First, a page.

These companies initiated their use cases in areas of the company where the risks of a deleterious outcome were low if the GenAI didn’t work. If the worst case scenario would have been that they would have had to continue to develop sales prospects on their own, or they would continue to research where the next best-selling book would be “by hand,” or they would have to live with slightly longer response times to car distress calls. Not using GenAI was not going to break their company.

GenAI False Start Stories

In August 2023, Gannett publications launched GenAI for content generation in its news, and several stories were printed with errors and poorly written content. The articles were widely mocked on social media.

Related:Feasting on High-Quality AI Data

In the legal profession, an attorney got himself in trouble when he used ChatGPT to research case law to support his case, only to find (along with the judge) that six of the cases he cited did not exist.

In December 2023, the New York Times sued OpenAI and Microsoft for alleged copyright infringement. The Times claimed that OpenAI and Microsoft had used OpenAI to mine NY Times content and stylistic elements. That case is now pending, with the arguments of copyright infringement versus fair use hanging in the balance.

How did these GenAI false starts happen?

Companies overestimated the maturity of GenAI. The business rules for these GenAI projects failed to adequately vet content for verity and linguistic correctness. It is unclear what the standard of accuracy was for these projects, but what is clear is that the accuracy wasn’t good enough. Quality assurance, iterative testing and business rule refinement needed more time, and projects were given the “go-head” for launch into production before they were ready.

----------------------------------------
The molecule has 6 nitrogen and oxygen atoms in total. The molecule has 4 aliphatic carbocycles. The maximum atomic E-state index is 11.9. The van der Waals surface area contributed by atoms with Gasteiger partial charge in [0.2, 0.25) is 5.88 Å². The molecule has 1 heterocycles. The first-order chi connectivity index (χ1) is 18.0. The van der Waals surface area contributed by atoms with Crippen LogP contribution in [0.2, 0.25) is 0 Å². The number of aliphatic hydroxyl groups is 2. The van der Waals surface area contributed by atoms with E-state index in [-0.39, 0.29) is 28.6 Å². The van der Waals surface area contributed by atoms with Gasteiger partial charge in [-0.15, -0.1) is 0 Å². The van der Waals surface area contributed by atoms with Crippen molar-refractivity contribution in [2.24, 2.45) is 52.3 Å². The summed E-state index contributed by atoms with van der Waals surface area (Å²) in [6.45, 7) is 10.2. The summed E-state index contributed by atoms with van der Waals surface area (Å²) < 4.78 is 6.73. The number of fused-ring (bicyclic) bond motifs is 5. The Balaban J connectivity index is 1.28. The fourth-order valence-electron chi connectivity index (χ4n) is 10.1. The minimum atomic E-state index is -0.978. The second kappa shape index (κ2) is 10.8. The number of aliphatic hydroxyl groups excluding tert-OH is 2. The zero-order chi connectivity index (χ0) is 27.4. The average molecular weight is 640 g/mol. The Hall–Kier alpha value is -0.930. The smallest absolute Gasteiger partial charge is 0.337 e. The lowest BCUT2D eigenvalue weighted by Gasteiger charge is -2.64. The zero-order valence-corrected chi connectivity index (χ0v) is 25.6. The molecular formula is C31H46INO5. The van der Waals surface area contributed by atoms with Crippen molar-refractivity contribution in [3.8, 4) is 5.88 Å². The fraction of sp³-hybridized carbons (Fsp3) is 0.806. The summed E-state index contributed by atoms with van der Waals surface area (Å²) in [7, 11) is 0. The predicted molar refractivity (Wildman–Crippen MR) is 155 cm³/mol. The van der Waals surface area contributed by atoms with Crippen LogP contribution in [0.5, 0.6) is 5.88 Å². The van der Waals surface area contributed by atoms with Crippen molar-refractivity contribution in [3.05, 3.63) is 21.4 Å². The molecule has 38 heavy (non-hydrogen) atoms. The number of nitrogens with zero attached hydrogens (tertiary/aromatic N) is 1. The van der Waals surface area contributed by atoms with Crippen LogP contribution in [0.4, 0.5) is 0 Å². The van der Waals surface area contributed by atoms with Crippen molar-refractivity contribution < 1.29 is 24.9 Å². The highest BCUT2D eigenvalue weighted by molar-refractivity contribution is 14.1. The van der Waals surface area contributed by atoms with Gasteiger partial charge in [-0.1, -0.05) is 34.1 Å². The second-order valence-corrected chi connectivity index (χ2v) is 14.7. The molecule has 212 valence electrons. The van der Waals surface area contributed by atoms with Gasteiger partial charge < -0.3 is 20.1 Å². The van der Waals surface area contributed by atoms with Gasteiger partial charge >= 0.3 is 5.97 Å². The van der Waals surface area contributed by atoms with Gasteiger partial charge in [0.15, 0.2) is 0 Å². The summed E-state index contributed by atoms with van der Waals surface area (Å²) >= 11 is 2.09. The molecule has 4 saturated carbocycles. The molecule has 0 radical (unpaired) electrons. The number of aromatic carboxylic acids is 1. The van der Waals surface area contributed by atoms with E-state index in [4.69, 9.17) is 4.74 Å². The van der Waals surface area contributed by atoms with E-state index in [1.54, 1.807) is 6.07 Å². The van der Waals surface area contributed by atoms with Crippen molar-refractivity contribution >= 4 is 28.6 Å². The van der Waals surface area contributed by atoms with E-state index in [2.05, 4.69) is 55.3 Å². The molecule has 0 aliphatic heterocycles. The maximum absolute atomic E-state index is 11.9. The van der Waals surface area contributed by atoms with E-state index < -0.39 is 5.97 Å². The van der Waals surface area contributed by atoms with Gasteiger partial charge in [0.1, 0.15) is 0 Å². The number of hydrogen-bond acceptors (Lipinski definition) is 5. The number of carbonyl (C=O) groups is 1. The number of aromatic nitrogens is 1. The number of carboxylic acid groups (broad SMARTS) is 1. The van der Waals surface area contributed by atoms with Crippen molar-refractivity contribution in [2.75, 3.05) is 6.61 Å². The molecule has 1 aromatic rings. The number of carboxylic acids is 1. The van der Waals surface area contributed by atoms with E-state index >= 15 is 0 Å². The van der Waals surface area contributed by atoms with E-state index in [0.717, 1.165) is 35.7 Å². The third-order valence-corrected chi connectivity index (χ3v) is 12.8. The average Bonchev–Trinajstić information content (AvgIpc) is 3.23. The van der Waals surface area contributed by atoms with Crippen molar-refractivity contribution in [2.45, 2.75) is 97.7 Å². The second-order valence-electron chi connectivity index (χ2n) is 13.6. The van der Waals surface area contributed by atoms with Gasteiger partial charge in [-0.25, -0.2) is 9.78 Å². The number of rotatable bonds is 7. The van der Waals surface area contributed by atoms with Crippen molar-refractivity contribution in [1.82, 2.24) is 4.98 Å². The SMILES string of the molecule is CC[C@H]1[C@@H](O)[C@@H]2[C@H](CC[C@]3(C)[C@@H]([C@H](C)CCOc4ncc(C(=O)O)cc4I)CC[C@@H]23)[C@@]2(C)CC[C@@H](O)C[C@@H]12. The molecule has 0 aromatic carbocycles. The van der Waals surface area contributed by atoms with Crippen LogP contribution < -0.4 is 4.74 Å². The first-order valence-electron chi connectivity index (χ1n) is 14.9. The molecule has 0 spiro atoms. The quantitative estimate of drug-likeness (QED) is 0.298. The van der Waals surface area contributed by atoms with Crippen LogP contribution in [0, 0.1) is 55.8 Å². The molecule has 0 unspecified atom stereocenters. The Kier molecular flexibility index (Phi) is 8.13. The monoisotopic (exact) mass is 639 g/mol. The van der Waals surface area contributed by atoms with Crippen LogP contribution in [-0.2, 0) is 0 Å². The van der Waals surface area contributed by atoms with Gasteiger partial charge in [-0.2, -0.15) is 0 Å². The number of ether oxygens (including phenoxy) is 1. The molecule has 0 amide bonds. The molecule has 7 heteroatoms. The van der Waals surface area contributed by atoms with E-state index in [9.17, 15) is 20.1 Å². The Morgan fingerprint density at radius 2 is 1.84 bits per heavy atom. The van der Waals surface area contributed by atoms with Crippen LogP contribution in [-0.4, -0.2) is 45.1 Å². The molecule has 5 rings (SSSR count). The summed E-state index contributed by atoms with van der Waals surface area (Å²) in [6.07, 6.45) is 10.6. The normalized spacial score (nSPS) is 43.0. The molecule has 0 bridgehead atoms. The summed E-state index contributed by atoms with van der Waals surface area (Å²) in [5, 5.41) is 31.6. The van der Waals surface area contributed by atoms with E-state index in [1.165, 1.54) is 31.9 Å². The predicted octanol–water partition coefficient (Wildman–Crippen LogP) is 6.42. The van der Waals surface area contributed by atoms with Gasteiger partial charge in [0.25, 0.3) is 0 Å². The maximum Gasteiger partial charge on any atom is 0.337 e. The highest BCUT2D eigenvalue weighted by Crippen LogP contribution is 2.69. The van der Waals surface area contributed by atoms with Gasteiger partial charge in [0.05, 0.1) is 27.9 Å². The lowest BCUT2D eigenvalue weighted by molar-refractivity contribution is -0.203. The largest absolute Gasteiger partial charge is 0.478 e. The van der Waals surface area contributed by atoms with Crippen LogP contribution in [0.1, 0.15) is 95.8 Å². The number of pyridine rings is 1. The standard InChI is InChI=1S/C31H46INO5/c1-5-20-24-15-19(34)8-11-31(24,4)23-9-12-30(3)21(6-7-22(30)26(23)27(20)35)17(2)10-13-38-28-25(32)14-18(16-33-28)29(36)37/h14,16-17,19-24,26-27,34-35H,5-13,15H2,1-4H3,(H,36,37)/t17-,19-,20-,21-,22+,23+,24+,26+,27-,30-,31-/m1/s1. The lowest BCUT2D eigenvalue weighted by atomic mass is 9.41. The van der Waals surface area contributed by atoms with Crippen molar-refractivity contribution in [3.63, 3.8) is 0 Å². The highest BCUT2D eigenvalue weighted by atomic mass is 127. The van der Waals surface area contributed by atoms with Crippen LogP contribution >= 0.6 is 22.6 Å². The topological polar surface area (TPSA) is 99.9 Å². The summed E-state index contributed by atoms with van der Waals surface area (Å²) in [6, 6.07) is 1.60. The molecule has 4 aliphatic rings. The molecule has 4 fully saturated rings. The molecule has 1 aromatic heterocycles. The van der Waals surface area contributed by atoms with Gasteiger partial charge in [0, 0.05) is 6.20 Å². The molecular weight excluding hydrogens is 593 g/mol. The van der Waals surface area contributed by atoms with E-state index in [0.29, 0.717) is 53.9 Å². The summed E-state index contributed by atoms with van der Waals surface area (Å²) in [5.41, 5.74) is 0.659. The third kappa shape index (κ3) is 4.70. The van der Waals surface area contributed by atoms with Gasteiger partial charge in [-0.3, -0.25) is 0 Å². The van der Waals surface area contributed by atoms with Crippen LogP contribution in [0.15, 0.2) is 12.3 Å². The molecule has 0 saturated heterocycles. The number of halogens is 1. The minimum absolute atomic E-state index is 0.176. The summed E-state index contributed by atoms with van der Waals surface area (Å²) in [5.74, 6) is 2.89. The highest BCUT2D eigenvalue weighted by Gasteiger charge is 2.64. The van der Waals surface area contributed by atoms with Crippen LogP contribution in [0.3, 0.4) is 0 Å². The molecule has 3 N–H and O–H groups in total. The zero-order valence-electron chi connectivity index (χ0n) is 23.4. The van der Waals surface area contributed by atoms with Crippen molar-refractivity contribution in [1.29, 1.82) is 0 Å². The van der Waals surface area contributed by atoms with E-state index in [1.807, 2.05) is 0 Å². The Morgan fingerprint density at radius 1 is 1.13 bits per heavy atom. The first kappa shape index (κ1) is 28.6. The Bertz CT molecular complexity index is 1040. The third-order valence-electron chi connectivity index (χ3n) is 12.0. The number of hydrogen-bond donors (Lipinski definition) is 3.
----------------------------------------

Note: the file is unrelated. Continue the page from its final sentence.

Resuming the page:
In other cases, such as the NY Times lawsuit for copyright infringement, legal and regulatory guardrails were inadequate. Legal precedents and law making always lag technology. Consequently, it’s smart to consult with attorneys, auditors, and regulators on any potential legal or ethical “guardrail” issues that could arise from a GenAI project before you install it.

Summary

Ensuring that a GenAI project fulfills its business mission, that it will produce accurate results, and that it will operate within legal, regulatory, and ethical guidelines are major challenges for CIOs as more GenAI gets rolled out.

However, we do know four things:

  • It’s best to start GenAI projects on smaller, achievable, and measurable business goals that everyone in the business sees value in.

  • Iterative QA testing, continuous AI model refinement for accuracy, etc., must be diligently and continuously followed.

  • AI projects should be initiated in areas of the company where a GenAI false start or failure won’t be catastrophic.

  • As much attention should be placed on installing legal and regulatory guardrails as on ensuring the accuracy and relevance of GenAI output.

About the Author(s)

Mary E. Shacklett

President of Transworld Data

Mary E. Shacklett is an internationally recognized technology commentator and President of Transworld Data, a marketing and technology services firm. Prior to founding her own company, she was Vice President of Product Research and Software Development for Summit Information Systems, a computer software company; and Vice President of Strategic Planning and Technology at FSI International, a multinational manufacturer in the semiconductor industry.

Mary has business experience in Europe, Japan, and the Pacific Rim. She has a BS degree from the University of Wisconsin and an MA from the University of Southern California, where she taught for several years. She is listed in Who's Who Worldwide and in Who's Who in the Computer Industry.